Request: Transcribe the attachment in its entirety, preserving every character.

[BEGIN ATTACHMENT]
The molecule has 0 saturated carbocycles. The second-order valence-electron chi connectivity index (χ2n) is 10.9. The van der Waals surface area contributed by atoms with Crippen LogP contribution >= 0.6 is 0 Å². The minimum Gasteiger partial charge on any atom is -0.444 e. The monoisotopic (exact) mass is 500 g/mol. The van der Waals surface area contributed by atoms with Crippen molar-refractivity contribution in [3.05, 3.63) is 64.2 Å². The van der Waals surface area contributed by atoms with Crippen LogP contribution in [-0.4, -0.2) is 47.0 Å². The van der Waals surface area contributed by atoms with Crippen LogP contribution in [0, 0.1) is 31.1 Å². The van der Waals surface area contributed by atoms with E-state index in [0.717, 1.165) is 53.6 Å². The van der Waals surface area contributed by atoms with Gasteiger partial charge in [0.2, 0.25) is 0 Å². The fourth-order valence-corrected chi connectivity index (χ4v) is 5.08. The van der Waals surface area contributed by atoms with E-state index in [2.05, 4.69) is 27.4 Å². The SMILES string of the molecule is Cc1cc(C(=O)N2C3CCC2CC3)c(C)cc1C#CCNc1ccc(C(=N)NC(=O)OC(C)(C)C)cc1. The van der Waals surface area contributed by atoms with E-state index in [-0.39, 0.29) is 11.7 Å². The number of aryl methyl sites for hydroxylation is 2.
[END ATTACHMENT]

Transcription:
The molecule has 0 saturated carbocycles. The second-order valence-electron chi connectivity index (χ2n) is 10.9. The van der Waals surface area contributed by atoms with Crippen LogP contribution >= 0.6 is 0 Å². The minimum Gasteiger partial charge on any atom is -0.444 e. The monoisotopic (exact) mass is 500 g/mol. The van der Waals surface area contributed by atoms with Crippen molar-refractivity contribution in [3.05, 3.63) is 64.2 Å². The van der Waals surface area contributed by atoms with Crippen LogP contribution in [-0.4, -0.2) is 47.0 Å². The van der Waals surface area contributed by atoms with Crippen LogP contribution in [0, 0.1) is 31.1 Å². The van der Waals surface area contributed by atoms with E-state index in [0.717, 1.165) is 53.6 Å². The van der Waals surface area contributed by atoms with Gasteiger partial charge in [0.2, 0.25) is 0 Å². The fourth-order valence-corrected chi connectivity index (χ4v) is 5.08. The van der Waals surface area contributed by atoms with E-state index in [2.05, 4.69) is 27.4 Å². The SMILES string of the molecule is Cc1cc(C(=O)N2C3CCC2CC3)c(C)cc1C#CCNc1ccc(C(=N)NC(=O)OC(C)(C)C)cc1. The van der Waals surface area contributed by atoms with E-state index in [-0.39, 0.29) is 11.7 Å². The number of aryl methyl sites for hydroxylation is 2.